So where does Master Chief come in? He’s trying to act like he can’t act so he can go unnoticed as long as possible. It turns whatever this is into a harrowing tale of survival. Can he make it long enough for Sam and Dean to burst in, punch up some thralls, and be all like, “Don’t worry, Master Chief, we’ll salt some saltshot into this salt circle to salt Natascha McElhone away saltily”. I mean did “Supernatural” get paid by the fucking National Salt Council? I’m not judging; renew the damn contract.

“Halo” the show is already spinning wheels and its second episode isn’t just pointless; it actively doubles back on nearly everything accomplished in the first and second episode. It’s filler that retroactively converts previous content to filler. But “Halo” the isekai? That’s just getting started, and I can’t wait to see more in the Natascha McElhone Energy Vampire Universe.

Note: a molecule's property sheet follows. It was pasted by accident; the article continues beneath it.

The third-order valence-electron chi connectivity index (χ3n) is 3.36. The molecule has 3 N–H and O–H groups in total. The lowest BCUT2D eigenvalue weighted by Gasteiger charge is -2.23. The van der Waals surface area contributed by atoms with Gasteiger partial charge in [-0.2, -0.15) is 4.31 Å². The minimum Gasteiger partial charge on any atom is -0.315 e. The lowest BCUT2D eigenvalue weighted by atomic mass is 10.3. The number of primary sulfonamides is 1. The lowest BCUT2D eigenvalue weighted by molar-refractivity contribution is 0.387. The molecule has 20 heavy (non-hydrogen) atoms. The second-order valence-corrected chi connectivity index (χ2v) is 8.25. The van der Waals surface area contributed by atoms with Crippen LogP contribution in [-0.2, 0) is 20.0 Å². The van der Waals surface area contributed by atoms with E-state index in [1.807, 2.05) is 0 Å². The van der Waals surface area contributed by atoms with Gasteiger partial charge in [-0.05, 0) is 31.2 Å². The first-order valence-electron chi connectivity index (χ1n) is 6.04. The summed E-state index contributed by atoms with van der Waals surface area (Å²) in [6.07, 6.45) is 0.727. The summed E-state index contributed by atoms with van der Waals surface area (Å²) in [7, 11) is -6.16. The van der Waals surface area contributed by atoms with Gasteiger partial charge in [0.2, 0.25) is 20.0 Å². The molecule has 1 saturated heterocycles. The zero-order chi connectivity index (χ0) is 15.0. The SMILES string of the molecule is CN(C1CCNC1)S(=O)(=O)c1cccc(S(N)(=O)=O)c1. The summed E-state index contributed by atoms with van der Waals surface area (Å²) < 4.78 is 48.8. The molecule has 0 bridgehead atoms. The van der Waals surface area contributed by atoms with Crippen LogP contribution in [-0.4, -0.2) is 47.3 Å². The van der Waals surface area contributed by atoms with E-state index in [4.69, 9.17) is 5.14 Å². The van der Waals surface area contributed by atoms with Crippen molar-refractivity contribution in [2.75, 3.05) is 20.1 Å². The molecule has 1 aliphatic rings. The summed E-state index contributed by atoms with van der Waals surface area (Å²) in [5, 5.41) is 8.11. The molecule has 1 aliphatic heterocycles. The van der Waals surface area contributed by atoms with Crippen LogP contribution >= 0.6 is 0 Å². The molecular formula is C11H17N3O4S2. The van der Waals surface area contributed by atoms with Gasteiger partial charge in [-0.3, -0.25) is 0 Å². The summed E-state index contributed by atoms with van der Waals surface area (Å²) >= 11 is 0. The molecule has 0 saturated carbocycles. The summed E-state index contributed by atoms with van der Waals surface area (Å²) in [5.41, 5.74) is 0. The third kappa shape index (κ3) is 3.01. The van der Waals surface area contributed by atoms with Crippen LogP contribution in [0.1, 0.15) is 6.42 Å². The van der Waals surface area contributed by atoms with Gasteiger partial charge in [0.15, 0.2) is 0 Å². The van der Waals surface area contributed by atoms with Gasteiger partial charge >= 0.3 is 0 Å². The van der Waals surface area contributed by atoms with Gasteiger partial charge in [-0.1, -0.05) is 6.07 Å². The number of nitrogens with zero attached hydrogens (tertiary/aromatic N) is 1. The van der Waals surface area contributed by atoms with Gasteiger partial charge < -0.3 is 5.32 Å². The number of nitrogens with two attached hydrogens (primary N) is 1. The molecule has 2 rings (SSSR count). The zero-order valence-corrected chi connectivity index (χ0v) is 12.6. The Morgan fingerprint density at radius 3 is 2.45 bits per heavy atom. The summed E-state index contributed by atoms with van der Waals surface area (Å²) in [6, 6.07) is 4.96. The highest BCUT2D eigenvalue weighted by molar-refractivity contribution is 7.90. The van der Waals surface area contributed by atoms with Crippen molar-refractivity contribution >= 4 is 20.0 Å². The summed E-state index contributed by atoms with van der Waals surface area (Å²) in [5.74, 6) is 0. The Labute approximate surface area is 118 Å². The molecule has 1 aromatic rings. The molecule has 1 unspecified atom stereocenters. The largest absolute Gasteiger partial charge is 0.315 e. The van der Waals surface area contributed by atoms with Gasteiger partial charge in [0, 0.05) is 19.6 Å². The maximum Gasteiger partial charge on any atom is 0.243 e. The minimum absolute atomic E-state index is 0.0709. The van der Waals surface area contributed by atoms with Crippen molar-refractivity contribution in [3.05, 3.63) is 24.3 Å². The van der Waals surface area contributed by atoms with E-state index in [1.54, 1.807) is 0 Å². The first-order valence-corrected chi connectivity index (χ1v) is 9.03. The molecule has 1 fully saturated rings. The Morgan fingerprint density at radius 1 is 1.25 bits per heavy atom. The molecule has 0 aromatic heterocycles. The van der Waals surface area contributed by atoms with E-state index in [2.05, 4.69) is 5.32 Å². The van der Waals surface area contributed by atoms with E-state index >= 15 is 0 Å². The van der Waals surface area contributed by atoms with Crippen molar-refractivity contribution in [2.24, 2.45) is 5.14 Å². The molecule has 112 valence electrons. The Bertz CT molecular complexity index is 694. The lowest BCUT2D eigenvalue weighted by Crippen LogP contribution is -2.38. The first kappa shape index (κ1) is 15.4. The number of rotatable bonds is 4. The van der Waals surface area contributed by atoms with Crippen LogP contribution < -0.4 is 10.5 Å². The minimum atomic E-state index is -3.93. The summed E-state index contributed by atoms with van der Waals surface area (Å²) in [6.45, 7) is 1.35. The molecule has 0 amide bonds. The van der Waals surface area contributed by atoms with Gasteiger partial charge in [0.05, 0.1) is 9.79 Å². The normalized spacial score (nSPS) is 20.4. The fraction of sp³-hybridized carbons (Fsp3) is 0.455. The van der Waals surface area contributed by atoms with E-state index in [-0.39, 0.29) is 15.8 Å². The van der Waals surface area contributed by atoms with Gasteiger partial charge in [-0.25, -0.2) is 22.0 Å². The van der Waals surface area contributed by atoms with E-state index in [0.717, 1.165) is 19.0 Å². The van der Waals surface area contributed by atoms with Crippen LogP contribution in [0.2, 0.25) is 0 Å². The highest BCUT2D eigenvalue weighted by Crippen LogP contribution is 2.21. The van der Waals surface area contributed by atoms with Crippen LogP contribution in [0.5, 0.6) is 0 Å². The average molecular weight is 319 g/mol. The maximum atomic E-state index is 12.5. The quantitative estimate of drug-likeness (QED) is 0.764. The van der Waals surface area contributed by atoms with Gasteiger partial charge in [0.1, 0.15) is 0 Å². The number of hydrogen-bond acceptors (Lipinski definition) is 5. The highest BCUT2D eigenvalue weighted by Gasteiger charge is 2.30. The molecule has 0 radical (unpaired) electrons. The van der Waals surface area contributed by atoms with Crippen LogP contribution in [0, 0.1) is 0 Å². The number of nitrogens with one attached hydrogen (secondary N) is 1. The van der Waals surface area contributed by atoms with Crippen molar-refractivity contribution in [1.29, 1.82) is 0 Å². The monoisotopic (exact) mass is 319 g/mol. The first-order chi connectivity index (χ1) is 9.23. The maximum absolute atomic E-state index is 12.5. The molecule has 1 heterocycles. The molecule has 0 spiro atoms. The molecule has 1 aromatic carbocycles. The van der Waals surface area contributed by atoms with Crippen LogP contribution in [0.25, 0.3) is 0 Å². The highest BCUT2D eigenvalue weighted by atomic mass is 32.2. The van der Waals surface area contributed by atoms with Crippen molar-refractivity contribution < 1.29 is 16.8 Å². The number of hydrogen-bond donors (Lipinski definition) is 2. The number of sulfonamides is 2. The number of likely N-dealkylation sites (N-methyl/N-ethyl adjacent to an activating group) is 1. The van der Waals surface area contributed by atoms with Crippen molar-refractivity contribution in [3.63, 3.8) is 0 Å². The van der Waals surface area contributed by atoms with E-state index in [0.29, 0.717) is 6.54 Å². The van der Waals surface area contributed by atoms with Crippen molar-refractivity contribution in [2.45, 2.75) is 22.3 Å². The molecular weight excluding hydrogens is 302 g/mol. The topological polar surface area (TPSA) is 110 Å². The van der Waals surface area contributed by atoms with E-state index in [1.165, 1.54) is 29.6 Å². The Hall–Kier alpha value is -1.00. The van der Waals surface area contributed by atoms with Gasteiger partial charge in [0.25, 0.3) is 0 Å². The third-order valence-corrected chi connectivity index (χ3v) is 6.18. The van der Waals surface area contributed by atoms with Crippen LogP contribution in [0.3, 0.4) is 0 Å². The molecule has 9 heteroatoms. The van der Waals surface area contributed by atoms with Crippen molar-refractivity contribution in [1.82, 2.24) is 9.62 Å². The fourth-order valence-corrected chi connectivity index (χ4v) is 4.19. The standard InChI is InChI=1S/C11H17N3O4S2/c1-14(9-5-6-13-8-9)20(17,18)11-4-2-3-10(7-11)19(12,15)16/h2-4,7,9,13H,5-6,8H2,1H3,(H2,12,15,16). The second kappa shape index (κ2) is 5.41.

Oh shit, I didn’t even get to the rhyming dictator guy.

Master Chief could’ve walked around this, but that wouldn’t have taken up 30 seconds of my life:

*Yes, I know, she’s not Jessica Chastain.

You can watch “Halo” on Paramount Plus. Why you would is beyond me, but you can.

If you like this, buy me a coffee for my suffering.

I Time-Traveled to 90’s Sci-Fi and All I Got was this “Halo” Premiere

Once every few years, a prophesied sci-fi property arrives to upend our expectations of what’s possible. Our understanding of linear criticism is challenged as the spectrum of good to bad is made meaningless. It’s more like a rhombic polyhedron anyway. “Halo” is based on the vaunted and lore-filled video game franchise, and watching the series premiere is like watching that episode of “Star Trek: The Next Generation” where all the timelines collapse and thousands of Rikers are left hungrily eyeing each other up.